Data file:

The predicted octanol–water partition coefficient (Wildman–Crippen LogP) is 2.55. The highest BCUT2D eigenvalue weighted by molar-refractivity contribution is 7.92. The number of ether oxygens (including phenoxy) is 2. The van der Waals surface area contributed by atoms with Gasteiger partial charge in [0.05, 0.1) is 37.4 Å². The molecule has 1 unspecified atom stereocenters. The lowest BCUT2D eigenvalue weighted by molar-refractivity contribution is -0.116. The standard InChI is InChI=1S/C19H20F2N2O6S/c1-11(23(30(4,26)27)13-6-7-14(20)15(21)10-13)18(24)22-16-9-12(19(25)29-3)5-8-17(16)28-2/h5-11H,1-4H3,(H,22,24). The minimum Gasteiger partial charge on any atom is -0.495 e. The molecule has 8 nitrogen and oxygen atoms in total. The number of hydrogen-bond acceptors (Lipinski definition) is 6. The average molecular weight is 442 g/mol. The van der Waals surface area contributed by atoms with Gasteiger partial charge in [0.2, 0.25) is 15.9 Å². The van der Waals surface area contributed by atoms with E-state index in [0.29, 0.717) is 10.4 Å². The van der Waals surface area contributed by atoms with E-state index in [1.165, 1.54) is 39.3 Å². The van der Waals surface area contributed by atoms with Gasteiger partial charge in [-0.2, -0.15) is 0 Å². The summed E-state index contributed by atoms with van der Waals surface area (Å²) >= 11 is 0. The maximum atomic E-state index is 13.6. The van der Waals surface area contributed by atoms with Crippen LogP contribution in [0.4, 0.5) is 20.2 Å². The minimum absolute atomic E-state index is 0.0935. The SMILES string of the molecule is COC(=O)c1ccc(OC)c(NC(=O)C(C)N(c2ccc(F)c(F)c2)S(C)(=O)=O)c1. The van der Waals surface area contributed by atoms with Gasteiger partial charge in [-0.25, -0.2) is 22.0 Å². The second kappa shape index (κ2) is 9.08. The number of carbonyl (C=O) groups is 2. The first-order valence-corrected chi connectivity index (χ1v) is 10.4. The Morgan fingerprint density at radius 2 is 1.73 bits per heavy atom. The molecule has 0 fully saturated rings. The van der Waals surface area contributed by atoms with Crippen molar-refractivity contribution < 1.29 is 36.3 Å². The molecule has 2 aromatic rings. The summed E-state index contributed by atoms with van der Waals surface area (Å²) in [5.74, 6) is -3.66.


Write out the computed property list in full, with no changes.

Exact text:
The predicted octanol–water partition coefficient (Wildman–Crippen LogP) is 2.55. The highest BCUT2D eigenvalue weighted by molar-refractivity contribution is 7.92. The number of ether oxygens (including phenoxy) is 2. The van der Waals surface area contributed by atoms with Gasteiger partial charge in [0.05, 0.1) is 37.4 Å². The molecule has 1 unspecified atom stereocenters. The lowest BCUT2D eigenvalue weighted by molar-refractivity contribution is -0.116. The standard InChI is InChI=1S/C19H20F2N2O6S/c1-11(23(30(4,26)27)13-6-7-14(20)15(21)10-13)18(24)22-16-9-12(19(25)29-3)5-8-17(16)28-2/h5-11H,1-4H3,(H,22,24). The minimum Gasteiger partial charge on any atom is -0.495 e. The molecule has 8 nitrogen and oxygen atoms in total. The number of hydrogen-bond acceptors (Lipinski definition) is 6. The average molecular weight is 442 g/mol. The van der Waals surface area contributed by atoms with Gasteiger partial charge in [0.2, 0.25) is 15.9 Å². The van der Waals surface area contributed by atoms with E-state index in [0.29, 0.717) is 10.4 Å². The van der Waals surface area contributed by atoms with E-state index in [1.165, 1.54) is 39.3 Å². The van der Waals surface area contributed by atoms with Gasteiger partial charge in [-0.2, -0.15) is 0 Å². The summed E-state index contributed by atoms with van der Waals surface area (Å²) >= 11 is 0. The maximum atomic E-state index is 13.6. The van der Waals surface area contributed by atoms with Crippen LogP contribution in [0.4, 0.5) is 20.2 Å². The minimum absolute atomic E-state index is 0.0935. The SMILES string of the molecule is COC(=O)c1ccc(OC)c(NC(=O)C(C)N(c2ccc(F)c(F)c2)S(C)(=O)=O)c1. The van der Waals surface area contributed by atoms with Gasteiger partial charge in [-0.25, -0.2) is 22.0 Å². The second kappa shape index (κ2) is 9.08. The number of carbonyl (C=O) groups is 2. The first-order valence-corrected chi connectivity index (χ1v) is 10.4. The Morgan fingerprint density at radius 2 is 1.73 bits per heavy atom. The molecule has 0 fully saturated rings. The van der Waals surface area contributed by atoms with Crippen molar-refractivity contribution < 1.29 is 36.3 Å². The molecule has 2 aromatic rings. The summed E-state index contributed by atoms with van der Waals surface area (Å²) in [5.74, 6) is -3.66.